Since I began working with Bob Kiernan on my story about #559 in 1989 (with the promise that I would keep his identity a secret), I have encountered a recurring rumor that some old-timer swears he saw three identical Mustangs during the production of “Bullitt.” This is absolutely not true. Kevin Marti’s research backs up my documentation that only two Highland Green 1968 Mustang fastbacks were delivered to the movie district office. Recently, when the rumor fired back up – probably due to the approaching 50th anniversary of the movie – I looked into my notes to see if anything had even suggested more cars. Right there, in my chicken-scratch handwriting, was the answer: In my 1989 interview, Bob Ross told me that he made a few bucks when he rented #559 back to the studio for some last-minute film work! Remember that the Mustang looked substantially different after Precision Auto Body refurbished it. Installing its factory-spec driver mirror and antenna – not to mention all the dent removal – was enough to fool a bystander into thinking another Mustang had been introduced into the mix.
No, the third Mustang BULLITT I mentioned coming into the public eye this year in my opening paragraph refers to the much-anticipated (and much-leaked) 2019 Ford Mustang BULLITT. The “effortlessly cool” Highland Green fastback recalls the 1968 originals with engine, suspension, and brake upgrades, but there are many components not dreamed of 50 years ago, such as satellite navigation, driver memory seats and mirrors, and a MagneRide semi-active suspension system. Appropriately, this third-generation Mustang BULLITT special edition model (it follows limited runs from 2001 and 2008-09) was introduced during Detroit’s North American International Auto Show by Steve McQueen’s granddaughter, Molly.
It has taken a half-century, but now there is finally closure for McQueen fans who did not have enough “Bullitt” in their lives!
Photo Courtesy / Brad Bowling / Mike Magda / Frank Marranca / Kiernan Family
BULLITT and all related characters and elements © & ™ Warner Bros. Entertainment Inc. (s18)
Here sits Mustang BULLITT #559, deep in Ford’s Product Development Center, where this writer was allowed to see it ahead of the North American International Auto Show. It is in remarkably good shape for a car whose last major refresh was nearly 50 years ago.
These three pages from a Dec. 4, 1967, version of the ‘Bullitt’ script show an entirely different chase scene than what appeared on screen. Notice that the Mustang and Charger were originally a Buick and a Mercury.
This letter from April 16, 1970, confirmed that the car Robert Ross was selling was the same 1968 Mustang driven in the movie ‘Bullitt.’ Notice the VIN is one “5” short of being correct.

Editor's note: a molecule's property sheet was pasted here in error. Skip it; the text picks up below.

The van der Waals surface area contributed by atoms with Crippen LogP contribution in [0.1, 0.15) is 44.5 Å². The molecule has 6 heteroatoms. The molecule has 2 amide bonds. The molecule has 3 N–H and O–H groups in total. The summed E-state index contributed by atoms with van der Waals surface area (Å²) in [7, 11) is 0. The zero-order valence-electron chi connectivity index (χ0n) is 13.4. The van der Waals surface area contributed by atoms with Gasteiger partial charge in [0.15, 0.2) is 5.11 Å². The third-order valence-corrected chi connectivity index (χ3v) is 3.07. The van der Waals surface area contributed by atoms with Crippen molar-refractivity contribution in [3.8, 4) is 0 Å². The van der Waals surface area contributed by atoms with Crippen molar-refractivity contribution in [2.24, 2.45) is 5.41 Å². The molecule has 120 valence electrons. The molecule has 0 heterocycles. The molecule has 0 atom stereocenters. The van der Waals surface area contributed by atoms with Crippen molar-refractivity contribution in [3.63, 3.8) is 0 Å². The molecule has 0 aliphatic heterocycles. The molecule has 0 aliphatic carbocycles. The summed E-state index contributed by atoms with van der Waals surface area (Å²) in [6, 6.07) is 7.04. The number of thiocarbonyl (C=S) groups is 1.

The Warner Bros. Seven Arts Pressbook for ‘Bullitt’ was full of anecdotes and material that local movie theaters could use to promote the movie.
Robert Ross sent Frank Marranca this list of specifications for BULLITT #559 in advance of selling it to him. Notice the incorrect reference to the paint color being a “British Racing Green.”
BULLITT #559 was in relatively good shape after its film work. It only took $920.16 of repairs to make it ready to sell in September 1968.
Steve McQueen attempted to buy #559 from Frank Marranca in 1977, but Marranca had already sold it to Bob Kiernan.
Steve McQueen made a couple of attempts to buy #559 back from Bob Kiernan in 1977. This letter was his final try.
Here is Frank Marranca, #559’s second owner, when I interviewed him in 2009.
Here is BULLITT #559, with second owner Frank Marranca, circa 1973. Marranca’s photo session provides the only known photos of #559 between leaving the movie lot in 1968 and its debut in Detroit in 2018.
This is how #559 looked 45 years ago, in the possession of its second owner. The three square tubes for camera mounts under the rocker panels are clearly visible.
On Jan. 11, 2018, I was invited to view #559 in person. It was a top-secret occasion that took place many feet underground.
In the 28 years I had been writing #559’s story, third owner Bob Kiernan had passed away. Ownership of the car went to his son, Sean.
Mustang BULLITT #559 was heavily disguised for its transport into Detroit’s Cobo Center, where it would be prepped for its big entrance to the press on January 14, 2018.
Molly McQueen, Steve’s granddaughter, did a great job announcing the 2019 Mustang BULLITT just before #559 fired up and drove across the stage. She took the occasion to talk about her grandfather’s passion for cars and driving.
I had waited 28 years to see #559 displayed in a public forum. It was everything I always thought it would be. There was never a shortage of media members surrounding it.
The Kiernan family seemed relieved to finally lift the curtain of secrecy about #559.
I have seen a ton of ‘1968 BULLITT’ replicas with new Mustang’ photographs during the last few decades, but standing with the real #559 and one of the few 2019 Mustang BULLITT prototypes was a real treat!